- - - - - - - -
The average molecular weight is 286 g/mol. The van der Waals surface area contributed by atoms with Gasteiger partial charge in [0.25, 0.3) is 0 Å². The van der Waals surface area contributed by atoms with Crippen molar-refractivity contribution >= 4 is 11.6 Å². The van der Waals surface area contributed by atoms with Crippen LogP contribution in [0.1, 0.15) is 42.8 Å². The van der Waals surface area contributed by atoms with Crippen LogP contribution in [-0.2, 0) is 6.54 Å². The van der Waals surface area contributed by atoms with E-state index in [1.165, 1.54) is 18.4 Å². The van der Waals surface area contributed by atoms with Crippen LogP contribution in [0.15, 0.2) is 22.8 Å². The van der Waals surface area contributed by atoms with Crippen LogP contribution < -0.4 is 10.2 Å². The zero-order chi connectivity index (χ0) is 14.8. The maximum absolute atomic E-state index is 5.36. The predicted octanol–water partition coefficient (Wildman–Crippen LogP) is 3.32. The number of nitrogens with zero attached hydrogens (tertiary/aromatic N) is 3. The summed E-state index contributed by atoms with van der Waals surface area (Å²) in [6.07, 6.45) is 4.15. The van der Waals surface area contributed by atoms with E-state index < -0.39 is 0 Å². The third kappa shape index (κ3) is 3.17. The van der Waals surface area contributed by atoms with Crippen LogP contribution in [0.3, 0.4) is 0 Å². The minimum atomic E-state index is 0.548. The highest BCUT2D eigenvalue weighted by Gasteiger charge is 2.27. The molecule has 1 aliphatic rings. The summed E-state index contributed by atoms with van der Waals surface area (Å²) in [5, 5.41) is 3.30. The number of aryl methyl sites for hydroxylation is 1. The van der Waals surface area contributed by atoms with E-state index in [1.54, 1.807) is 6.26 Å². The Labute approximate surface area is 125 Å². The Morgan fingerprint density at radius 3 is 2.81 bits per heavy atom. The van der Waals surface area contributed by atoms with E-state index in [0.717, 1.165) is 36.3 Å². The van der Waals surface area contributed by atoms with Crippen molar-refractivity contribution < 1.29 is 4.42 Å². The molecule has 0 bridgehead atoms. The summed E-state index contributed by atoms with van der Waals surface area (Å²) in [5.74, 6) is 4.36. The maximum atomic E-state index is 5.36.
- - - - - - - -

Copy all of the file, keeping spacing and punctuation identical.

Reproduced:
The average molecular weight is 286 g/mol. The van der Waals surface area contributed by atoms with Gasteiger partial charge in [0.25, 0.3) is 0 Å². The van der Waals surface area contributed by atoms with Crippen molar-refractivity contribution >= 4 is 11.6 Å². The van der Waals surface area contributed by atoms with Crippen LogP contribution in [0.1, 0.15) is 42.8 Å². The van der Waals surface area contributed by atoms with Crippen LogP contribution in [-0.2, 0) is 6.54 Å². The van der Waals surface area contributed by atoms with E-state index in [1.165, 1.54) is 18.4 Å². The van der Waals surface area contributed by atoms with Crippen LogP contribution in [0.15, 0.2) is 22.8 Å². The van der Waals surface area contributed by atoms with Crippen LogP contribution < -0.4 is 10.2 Å². The zero-order chi connectivity index (χ0) is 14.8. The maximum absolute atomic E-state index is 5.36. The predicted octanol–water partition coefficient (Wildman–Crippen LogP) is 3.32. The number of nitrogens with zero attached hydrogens (tertiary/aromatic N) is 3. The summed E-state index contributed by atoms with van der Waals surface area (Å²) in [6.07, 6.45) is 4.15. The van der Waals surface area contributed by atoms with E-state index < -0.39 is 0 Å². The third kappa shape index (κ3) is 3.17. The van der Waals surface area contributed by atoms with Crippen LogP contribution in [0.3, 0.4) is 0 Å². The minimum atomic E-state index is 0.548. The highest BCUT2D eigenvalue weighted by Gasteiger charge is 2.27. The molecule has 1 aliphatic rings. The summed E-state index contributed by atoms with van der Waals surface area (Å²) in [5, 5.41) is 3.30. The number of aryl methyl sites for hydroxylation is 1. The van der Waals surface area contributed by atoms with E-state index in [1.54, 1.807) is 6.26 Å². The Labute approximate surface area is 125 Å². The Morgan fingerprint density at radius 3 is 2.81 bits per heavy atom. The van der Waals surface area contributed by atoms with E-state index in [0.717, 1.165) is 36.3 Å². The van der Waals surface area contributed by atoms with Crippen molar-refractivity contribution < 1.29 is 4.42 Å². The molecule has 0 bridgehead atoms. The summed E-state index contributed by atoms with van der Waals surface area (Å²) in [5.74, 6) is 4.36. The maximum atomic E-state index is 5.36.